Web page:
Notes in Ethics: 6 Features of Morality

1. People experience a sense of moral obligation and accountability

·  One cannot doubt successfully a phenomenon of his own existence—namely, his moral experience.

·  Even secularists like Kai Nielsen recommend that one “ought”to act or follow some rules, policies, practices, or principles. [Kai Nielsen, Ethics Without God. London: Pemberton, 1973, p. 82.]

·  Even atheist Richard Dawkins declares that there are “moral instruction[s] on how we ought to behave.” [Richard Dawkins, The God Delusion. London: Bantam Press, 2006, p.347.]

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A POEM TO MY DAUGHTER

A poem contributed by a psychology graduate in Saint Louis University, Baguio City.  She is a full-time wife to an educator and a mother to a 4-year old girl to whom the poem is dedicated. (You, too, can have your articles published here. Send them through e-mail to OurHappySchool@yahoo.com.)

 

ONE CHILLY NIGHT in November, one special day
God granted me a gift I can never repay
It was four years ago but I can still remember
Your beautiful face, you were so tender

You are a star in the sky each time you smile
A very innocent child
You are sweet as honey
I feel like I can live without
money

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Department of Education: On decentralization vs. centralization

SIMPLY PUT, “Everything that increases the role of subordinates is decentralization and that decreases the role is centralization.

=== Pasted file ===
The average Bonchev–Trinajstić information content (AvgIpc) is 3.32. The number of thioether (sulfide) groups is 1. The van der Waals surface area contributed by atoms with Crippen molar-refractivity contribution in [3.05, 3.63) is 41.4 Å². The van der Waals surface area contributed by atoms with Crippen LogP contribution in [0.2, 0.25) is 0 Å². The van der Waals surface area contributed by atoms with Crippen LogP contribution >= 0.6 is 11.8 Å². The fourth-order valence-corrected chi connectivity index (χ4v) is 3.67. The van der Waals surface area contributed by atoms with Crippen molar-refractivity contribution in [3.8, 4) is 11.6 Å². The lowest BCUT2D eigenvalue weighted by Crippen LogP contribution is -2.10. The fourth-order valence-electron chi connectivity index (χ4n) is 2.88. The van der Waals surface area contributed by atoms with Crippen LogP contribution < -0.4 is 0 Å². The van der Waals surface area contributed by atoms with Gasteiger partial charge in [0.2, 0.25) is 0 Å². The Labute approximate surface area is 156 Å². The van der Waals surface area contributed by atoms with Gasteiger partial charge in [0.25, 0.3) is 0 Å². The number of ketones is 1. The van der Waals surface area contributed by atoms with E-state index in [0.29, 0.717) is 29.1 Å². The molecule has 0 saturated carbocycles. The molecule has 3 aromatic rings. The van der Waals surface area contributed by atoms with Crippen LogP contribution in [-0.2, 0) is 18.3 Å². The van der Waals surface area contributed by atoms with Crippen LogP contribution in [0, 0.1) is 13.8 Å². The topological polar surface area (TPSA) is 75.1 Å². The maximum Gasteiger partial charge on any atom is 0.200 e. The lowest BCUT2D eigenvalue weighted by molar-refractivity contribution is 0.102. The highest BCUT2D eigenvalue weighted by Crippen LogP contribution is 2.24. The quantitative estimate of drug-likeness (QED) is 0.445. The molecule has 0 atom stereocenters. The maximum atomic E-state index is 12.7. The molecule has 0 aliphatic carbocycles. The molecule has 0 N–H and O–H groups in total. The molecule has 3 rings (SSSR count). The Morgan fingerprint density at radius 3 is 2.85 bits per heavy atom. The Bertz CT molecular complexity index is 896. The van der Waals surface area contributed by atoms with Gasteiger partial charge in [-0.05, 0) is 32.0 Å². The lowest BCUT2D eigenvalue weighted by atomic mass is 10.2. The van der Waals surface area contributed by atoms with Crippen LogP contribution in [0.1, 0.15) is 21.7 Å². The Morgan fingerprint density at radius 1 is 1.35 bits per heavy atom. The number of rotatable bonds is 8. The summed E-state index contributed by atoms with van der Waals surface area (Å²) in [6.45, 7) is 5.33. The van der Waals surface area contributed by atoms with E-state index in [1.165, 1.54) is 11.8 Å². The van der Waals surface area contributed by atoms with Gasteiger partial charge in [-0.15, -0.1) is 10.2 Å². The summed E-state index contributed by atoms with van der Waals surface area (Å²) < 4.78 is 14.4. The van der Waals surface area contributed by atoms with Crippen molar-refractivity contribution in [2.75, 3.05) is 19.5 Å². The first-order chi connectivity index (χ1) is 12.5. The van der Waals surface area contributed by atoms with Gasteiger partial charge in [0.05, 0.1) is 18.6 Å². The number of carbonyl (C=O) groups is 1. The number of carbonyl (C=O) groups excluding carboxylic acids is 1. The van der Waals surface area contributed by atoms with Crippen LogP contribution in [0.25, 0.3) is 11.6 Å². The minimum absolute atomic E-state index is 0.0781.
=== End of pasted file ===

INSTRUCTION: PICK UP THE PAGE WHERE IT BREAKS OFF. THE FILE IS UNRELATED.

Centralization is a process where the concentration of decision making is in a few hands. The important decisions and actions at the lower level are subject to the approval of top management.

On the other hand, decentralization is a systematic delegation of authority at all levels of management and in all of the organization. Authority is retained to the top management concerning major decisions and framing policies that involve the whole organization. Rest of the authority may be delegated to the middle level and lower level of management.

Philippine Education: On producing globally competitive workforce

HIGHER EDUCATION IN THE PHILIPPINES must be evaluated in terms of the quality of its graduates and their contribution to the needs of our society and nation. How can the management of higher education institutions be made more effective and efficient in order to produce globally competitive and ethically steeped workforce?

One of the key solutions to this issue is to uplift the morals and nationalism of the students by offering enough subjects in the higher education curricula that could instill nationalism and patriotism among students. One of the reasons our society now is deteriorating is that of the so-called 'brain drain' wherein the cream of the crop among our graduates migrate to other countries, thus having no contributions in solving our own society's problems.

The School-based Management (SBM) in Philippine Schools

GOOD EDUCATION is not only about physical inputs, such as classrooms, teachers, and textbooks, but also about incentives that lead to better instruction and learning.